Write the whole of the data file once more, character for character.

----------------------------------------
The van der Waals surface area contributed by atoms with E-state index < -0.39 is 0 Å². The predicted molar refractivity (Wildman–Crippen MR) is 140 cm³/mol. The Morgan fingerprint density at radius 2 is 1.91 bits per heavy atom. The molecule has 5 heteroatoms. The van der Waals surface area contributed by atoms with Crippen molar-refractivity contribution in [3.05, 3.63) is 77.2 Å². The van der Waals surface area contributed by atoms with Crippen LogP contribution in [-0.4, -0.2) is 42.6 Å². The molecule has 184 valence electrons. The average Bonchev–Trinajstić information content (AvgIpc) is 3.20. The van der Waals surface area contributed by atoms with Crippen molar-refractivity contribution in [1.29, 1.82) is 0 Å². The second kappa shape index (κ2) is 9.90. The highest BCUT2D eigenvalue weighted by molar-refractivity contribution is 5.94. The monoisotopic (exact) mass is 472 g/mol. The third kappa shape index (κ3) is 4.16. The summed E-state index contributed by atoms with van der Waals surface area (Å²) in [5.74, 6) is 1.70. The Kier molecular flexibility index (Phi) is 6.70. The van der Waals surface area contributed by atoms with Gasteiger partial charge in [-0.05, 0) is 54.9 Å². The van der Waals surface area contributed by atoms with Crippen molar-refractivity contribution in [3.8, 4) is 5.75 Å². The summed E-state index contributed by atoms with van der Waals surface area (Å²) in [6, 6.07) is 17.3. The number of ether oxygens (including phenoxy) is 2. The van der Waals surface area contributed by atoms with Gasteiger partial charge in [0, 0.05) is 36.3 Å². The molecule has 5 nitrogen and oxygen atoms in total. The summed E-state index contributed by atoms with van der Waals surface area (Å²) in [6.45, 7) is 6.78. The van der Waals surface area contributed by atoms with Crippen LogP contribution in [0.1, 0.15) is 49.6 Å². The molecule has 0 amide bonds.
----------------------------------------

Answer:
The van der Waals surface area contributed by atoms with E-state index < -0.39 is 0 Å². The predicted molar refractivity (Wildman–Crippen MR) is 140 cm³/mol. The Morgan fingerprint density at radius 2 is 1.91 bits per heavy atom. The molecule has 5 heteroatoms. The van der Waals surface area contributed by atoms with Crippen molar-refractivity contribution in [3.05, 3.63) is 77.2 Å². The van der Waals surface area contributed by atoms with Crippen LogP contribution in [-0.4, -0.2) is 42.6 Å². The molecule has 184 valence electrons. The average Bonchev–Trinajstić information content (AvgIpc) is 3.20. The van der Waals surface area contributed by atoms with Crippen molar-refractivity contribution in [1.29, 1.82) is 0 Å². The second kappa shape index (κ2) is 9.90. The highest BCUT2D eigenvalue weighted by molar-refractivity contribution is 5.94. The monoisotopic (exact) mass is 472 g/mol. The third kappa shape index (κ3) is 4.16. The summed E-state index contributed by atoms with van der Waals surface area (Å²) in [5.74, 6) is 1.70. The Kier molecular flexibility index (Phi) is 6.70. The van der Waals surface area contributed by atoms with Gasteiger partial charge in [-0.05, 0) is 54.9 Å². The van der Waals surface area contributed by atoms with Crippen molar-refractivity contribution in [3.8, 4) is 5.75 Å². The summed E-state index contributed by atoms with van der Waals surface area (Å²) in [6, 6.07) is 17.3. The number of ether oxygens (including phenoxy) is 2. The van der Waals surface area contributed by atoms with Gasteiger partial charge in [0, 0.05) is 36.3 Å². The molecule has 5 nitrogen and oxygen atoms in total. The summed E-state index contributed by atoms with van der Waals surface area (Å²) in [6.45, 7) is 6.78. The van der Waals surface area contributed by atoms with Crippen LogP contribution in [0.1, 0.15) is 49.6 Å². The molecule has 0 amide bonds.